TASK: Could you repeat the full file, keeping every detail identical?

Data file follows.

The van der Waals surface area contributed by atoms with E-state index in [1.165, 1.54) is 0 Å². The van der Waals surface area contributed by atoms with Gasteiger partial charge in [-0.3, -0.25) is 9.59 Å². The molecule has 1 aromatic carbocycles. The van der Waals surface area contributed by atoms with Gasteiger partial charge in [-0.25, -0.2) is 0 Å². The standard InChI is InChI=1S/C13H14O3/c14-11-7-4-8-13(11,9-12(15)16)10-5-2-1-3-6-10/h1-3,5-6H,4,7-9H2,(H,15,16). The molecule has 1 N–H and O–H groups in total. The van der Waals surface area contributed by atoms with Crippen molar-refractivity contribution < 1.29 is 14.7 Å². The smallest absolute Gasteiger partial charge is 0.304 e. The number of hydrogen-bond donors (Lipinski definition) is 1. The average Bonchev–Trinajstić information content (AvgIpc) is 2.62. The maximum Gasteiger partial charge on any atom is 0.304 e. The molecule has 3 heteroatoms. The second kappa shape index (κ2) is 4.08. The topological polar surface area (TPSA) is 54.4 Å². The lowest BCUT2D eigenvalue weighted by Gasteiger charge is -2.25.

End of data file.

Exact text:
The van der Waals surface area contributed by atoms with E-state index in [1.165, 1.54) is 0 Å². The van der Waals surface area contributed by atoms with Gasteiger partial charge in [-0.3, -0.25) is 9.59 Å². The molecule has 1 aromatic carbocycles. The van der Waals surface area contributed by atoms with Gasteiger partial charge in [-0.25, -0.2) is 0 Å². The standard InChI is InChI=1S/C13H14O3/c14-11-7-4-8-13(11,9-12(15)16)10-5-2-1-3-6-10/h1-3,5-6H,4,7-9H2,(H,15,16). The molecule has 1 N–H and O–H groups in total. The van der Waals surface area contributed by atoms with Crippen molar-refractivity contribution < 1.29 is 14.7 Å². The smallest absolute Gasteiger partial charge is 0.304 e. The number of hydrogen-bond donors (Lipinski definition) is 1. The average Bonchev–Trinajstić information content (AvgIpc) is 2.62. The maximum Gasteiger partial charge on any atom is 0.304 e. The molecule has 3 heteroatoms. The second kappa shape index (κ2) is 4.08. The topological polar surface area (TPSA) is 54.4 Å². The lowest BCUT2D eigenvalue weighted by Gasteiger charge is -2.25.